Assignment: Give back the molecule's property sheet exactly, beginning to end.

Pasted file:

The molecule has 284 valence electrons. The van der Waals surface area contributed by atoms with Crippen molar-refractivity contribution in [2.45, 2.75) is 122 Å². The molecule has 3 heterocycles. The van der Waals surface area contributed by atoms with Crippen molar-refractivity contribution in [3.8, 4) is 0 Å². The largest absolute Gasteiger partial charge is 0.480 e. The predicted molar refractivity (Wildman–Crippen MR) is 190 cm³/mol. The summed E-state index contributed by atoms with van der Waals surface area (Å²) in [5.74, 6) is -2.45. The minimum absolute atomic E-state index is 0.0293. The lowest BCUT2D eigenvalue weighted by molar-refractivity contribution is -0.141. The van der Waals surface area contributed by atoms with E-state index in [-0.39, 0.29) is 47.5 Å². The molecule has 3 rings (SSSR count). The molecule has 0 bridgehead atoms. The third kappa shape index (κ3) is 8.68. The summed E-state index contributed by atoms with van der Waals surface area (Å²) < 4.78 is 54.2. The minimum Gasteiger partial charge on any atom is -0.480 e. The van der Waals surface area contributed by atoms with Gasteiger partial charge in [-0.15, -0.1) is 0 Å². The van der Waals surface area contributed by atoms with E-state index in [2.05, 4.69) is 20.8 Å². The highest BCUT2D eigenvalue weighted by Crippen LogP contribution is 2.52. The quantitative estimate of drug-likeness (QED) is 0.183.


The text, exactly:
The molecule has 284 valence electrons. The van der Waals surface area contributed by atoms with Crippen molar-refractivity contribution in [2.45, 2.75) is 122 Å². The molecule has 3 heterocycles. The van der Waals surface area contributed by atoms with Crippen molar-refractivity contribution in [3.8, 4) is 0 Å². The largest absolute Gasteiger partial charge is 0.480 e. The predicted molar refractivity (Wildman–Crippen MR) is 190 cm³/mol. The summed E-state index contributed by atoms with van der Waals surface area (Å²) in [5.74, 6) is -2.45. The minimum absolute atomic E-state index is 0.0293. The lowest BCUT2D eigenvalue weighted by molar-refractivity contribution is -0.141. The van der Waals surface area contributed by atoms with E-state index in [-0.39, 0.29) is 47.5 Å². The molecule has 3 rings (SSSR count). The molecule has 0 bridgehead atoms. The third kappa shape index (κ3) is 8.68. The summed E-state index contributed by atoms with van der Waals surface area (Å²) < 4.78 is 54.2. The minimum Gasteiger partial charge on any atom is -0.480 e. The van der Waals surface area contributed by atoms with Gasteiger partial charge in [-0.15, -0.1) is 0 Å². The van der Waals surface area contributed by atoms with E-state index in [2.05, 4.69) is 20.8 Å². The highest BCUT2D eigenvalue weighted by Crippen LogP contribution is 2.52. The quantitative estimate of drug-likeness (QED) is 0.183.